As employers work through issues related to the COVID-19 pandemic, it is important to evaluate the immigration considerations for employees on various work visas. Some of the most common alternatives to H-1B visas include foreign nationals who hold E-1, E-2, L-1, O-1, TN, and F-1 visas. While these types of work visas do not have the same legal requirements relating to prevailing wages and changes in work locations as H-1B visas, there are important considerations for these employees as well.
Temporary Remote Work
Generally, E-1, E-2, L-1, O-1, TN, and F-1 visas are not location specific, so there is some flexibility with regard to the physical work location for these employees. Employers are only required to file a new petition for these employees when there is a material change to the job. If the employees are still in the same position and performing the same job duties from home rather than at a worksite, an amended petition is not likely required.
Employees in L-1 and F-1 status who are working pursuant to optional practical training (OPT) or STEM OPT are subject to site visits by U.S. Citizenship and Immigration Services (USCIS). USCIS conducts such visits to ensure compliance with the underlying STEM OPT training plan for students and the petition including payment of the required prevailing wage for H-1B workers. USCIS has not made any official announcements about whether the agency will proceed with site visits given that so many businesses are closed as a result of COVID-19. For employees in L-1 status, USCIS will likely be forgiving of any remote work arrangements based on the number of policies the agency has relaxed in an effort to minimize the impact of COVID-19. For employees in F-1 status, Immigration and Customs Enforcement (ICE) is responsible for the F-1 student program. ICE recently announced its intent to relax its standards and encouraged teleworking as an option. Thus, it is unlikely that employers will experience any issues with temporary remote work for F-1 students participating in OPT.
Generally, for E-1, E-2, L-1, O-1, and TN employees to remain in valid status they must be employed and working for the employer that sponsored them. USCIS has not issued any guidance about how a furlough would impact these visa statuses. However, these employees would not be working or receiving wages, so one might speculate that they would not be in valid status.
Some employers are leveraging a 60-day grace period that allows employees to maintain status despite a “cessation” of employment. Under this argument, if the employees return to work within the 60-day grace period, they will have maintained status and no new petitions or departure and reentry into the United States to reset their stay would likely be required. Keep in mind neither the 60-day rule nor the proposed rulemaking notice explicitly mention furloughs, so there could be some risk in this interpretation. If employers choose this approach, it is important to note that the 60-day grace period can be used only once.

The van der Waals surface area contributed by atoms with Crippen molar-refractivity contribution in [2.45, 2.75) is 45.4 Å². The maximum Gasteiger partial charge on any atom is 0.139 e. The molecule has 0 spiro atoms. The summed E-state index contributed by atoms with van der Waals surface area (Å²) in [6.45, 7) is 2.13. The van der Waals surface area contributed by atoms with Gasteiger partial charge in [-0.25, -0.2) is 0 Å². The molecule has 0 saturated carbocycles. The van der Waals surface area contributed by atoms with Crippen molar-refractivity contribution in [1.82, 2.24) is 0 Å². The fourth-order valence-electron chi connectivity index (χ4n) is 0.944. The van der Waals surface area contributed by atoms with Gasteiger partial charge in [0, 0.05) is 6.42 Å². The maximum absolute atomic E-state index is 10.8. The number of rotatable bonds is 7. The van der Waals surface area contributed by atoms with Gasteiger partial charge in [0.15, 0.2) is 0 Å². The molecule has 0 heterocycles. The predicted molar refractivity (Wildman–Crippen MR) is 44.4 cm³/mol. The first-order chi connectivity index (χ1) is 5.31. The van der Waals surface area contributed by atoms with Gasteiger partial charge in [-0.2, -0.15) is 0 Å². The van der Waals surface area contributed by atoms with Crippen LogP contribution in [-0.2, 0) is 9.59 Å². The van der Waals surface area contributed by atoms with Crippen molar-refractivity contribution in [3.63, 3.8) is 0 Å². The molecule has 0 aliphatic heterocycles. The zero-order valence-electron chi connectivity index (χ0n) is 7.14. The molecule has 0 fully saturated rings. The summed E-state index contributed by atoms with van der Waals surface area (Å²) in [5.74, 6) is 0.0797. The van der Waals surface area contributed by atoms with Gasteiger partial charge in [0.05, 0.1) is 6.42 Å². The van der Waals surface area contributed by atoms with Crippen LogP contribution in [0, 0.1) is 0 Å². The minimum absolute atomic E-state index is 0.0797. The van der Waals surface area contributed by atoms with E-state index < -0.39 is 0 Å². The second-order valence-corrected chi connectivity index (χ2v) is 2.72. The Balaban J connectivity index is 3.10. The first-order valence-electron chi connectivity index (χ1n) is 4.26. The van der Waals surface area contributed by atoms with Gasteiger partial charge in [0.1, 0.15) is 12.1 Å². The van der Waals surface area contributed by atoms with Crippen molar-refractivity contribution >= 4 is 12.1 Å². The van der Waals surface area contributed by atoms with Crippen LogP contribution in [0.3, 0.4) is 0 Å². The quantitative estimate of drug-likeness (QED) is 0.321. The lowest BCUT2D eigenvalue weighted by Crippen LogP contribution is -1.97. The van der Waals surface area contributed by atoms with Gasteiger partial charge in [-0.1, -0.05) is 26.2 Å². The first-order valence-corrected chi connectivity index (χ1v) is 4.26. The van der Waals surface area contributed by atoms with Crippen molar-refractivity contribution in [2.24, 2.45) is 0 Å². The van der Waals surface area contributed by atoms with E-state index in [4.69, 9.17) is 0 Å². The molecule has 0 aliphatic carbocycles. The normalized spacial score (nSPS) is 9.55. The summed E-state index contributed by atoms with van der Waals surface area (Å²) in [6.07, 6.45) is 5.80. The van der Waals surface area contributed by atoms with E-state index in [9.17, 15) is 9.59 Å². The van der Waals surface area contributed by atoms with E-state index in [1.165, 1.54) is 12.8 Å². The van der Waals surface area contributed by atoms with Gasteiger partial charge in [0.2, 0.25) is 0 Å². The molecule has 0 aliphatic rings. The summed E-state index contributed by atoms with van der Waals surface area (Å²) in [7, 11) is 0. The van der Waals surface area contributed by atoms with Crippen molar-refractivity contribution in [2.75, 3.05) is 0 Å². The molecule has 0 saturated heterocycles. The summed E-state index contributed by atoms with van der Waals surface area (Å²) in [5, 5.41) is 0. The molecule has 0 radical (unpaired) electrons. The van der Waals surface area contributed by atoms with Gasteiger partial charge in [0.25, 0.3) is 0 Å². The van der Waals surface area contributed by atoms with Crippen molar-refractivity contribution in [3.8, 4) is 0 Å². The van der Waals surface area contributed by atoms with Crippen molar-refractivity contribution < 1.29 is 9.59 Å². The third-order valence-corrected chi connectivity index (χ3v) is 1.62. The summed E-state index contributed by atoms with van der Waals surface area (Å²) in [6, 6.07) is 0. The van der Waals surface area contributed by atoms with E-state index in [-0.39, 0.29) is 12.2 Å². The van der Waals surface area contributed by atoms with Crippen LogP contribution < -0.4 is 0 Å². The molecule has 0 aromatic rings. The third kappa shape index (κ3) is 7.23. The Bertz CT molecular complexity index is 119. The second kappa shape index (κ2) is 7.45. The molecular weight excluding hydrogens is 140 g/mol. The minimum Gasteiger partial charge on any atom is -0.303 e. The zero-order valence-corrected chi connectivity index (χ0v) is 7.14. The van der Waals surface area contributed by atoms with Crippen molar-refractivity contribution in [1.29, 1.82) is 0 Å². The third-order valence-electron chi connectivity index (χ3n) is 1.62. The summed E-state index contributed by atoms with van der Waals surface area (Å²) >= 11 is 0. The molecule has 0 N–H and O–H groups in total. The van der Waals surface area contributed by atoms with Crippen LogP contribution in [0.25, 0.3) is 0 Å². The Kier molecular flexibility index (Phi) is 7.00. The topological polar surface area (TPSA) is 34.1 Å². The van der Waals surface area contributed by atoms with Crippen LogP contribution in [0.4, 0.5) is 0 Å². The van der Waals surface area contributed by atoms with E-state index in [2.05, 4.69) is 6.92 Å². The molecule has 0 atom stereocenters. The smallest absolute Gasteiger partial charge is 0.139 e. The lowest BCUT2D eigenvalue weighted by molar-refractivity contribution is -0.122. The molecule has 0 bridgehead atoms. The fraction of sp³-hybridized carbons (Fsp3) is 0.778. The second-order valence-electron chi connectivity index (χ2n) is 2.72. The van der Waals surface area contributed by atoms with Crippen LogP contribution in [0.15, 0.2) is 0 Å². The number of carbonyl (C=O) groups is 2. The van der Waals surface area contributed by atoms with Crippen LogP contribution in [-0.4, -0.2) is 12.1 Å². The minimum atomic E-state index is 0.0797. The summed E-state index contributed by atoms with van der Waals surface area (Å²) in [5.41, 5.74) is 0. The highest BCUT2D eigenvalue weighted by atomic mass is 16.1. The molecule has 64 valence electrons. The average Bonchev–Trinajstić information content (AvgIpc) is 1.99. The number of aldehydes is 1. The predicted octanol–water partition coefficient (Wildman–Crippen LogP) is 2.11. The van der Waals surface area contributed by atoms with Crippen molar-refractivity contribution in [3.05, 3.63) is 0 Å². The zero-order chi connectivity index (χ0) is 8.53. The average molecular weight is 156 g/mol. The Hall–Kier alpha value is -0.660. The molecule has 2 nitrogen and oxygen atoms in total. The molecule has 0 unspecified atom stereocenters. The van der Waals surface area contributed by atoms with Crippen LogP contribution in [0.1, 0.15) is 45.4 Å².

Furloughs will also have an impact on F-1 students who are working pursuant to OPT. For students on OPT, they have a maximum of 90 days of unemployment. Students on a STEM OPT extension they are allowed a total of 150 days of unemployment, which includes any days accrued while on OPT. F-1 students should monitor these dates carefully and work with their designated student officer (DSO) if they are concerned about maintenance of valid F-1 student status.
Generally, most employees in E-1, E-2, L-1, O-1, TN, and F-1 status work full-time, although part-time work in O-1, TN, and F-1 status is also common. A reduction in hours is significant if the petition or application filed on behalf of the student-employee indicated that he or she would be working as a full-time employee. If the employee is still full-time (35 hours or more per week), no further action should be required since there has not been a material change. However, if a reduction in hours changes the employee’s status to part-time, this will likely be considered a material change and require an amended petition or notification to the student’s DSO.
Employees in E-1, E-2, L-1, O-1, TN, and F-1 status are not subject to a prevailing wage requirement and a salary reduction generally does not constitute a material change that triggers a need to file an amendment. This means that companies will likely have greater flexibility from an immigration perspective when reducing salaries without any impact to the validity of the employees’ work authorized status.
Many companies have employees who apply for E-1, E-2, L-1, and TN visas at U.S. embassies and consulates outside the United States or at a port of entry (if eligible). Due to the numerous travel restrictions for various countries and the closure of U.S. embassies and consulates, companies may need to file extension petitions or applications with USCIS while the employees remain in the country. Under the current administration, petitions filed with USCIS tend to be closely scrutinized by the agency, resulting in higher rates of requests for evidence and, in some instances, denials. Given these increased risks, employers may want to consider their options carefully to determine how best to approach USCIS case filings.
Ogletree Deakins’ Immigration Practice Group will continue to monitor developments with respect to the policy changes and will post updates on our Immigration blog and in the firm’s Coronavirus (COVID-19) Resource Center as additional information becomes available.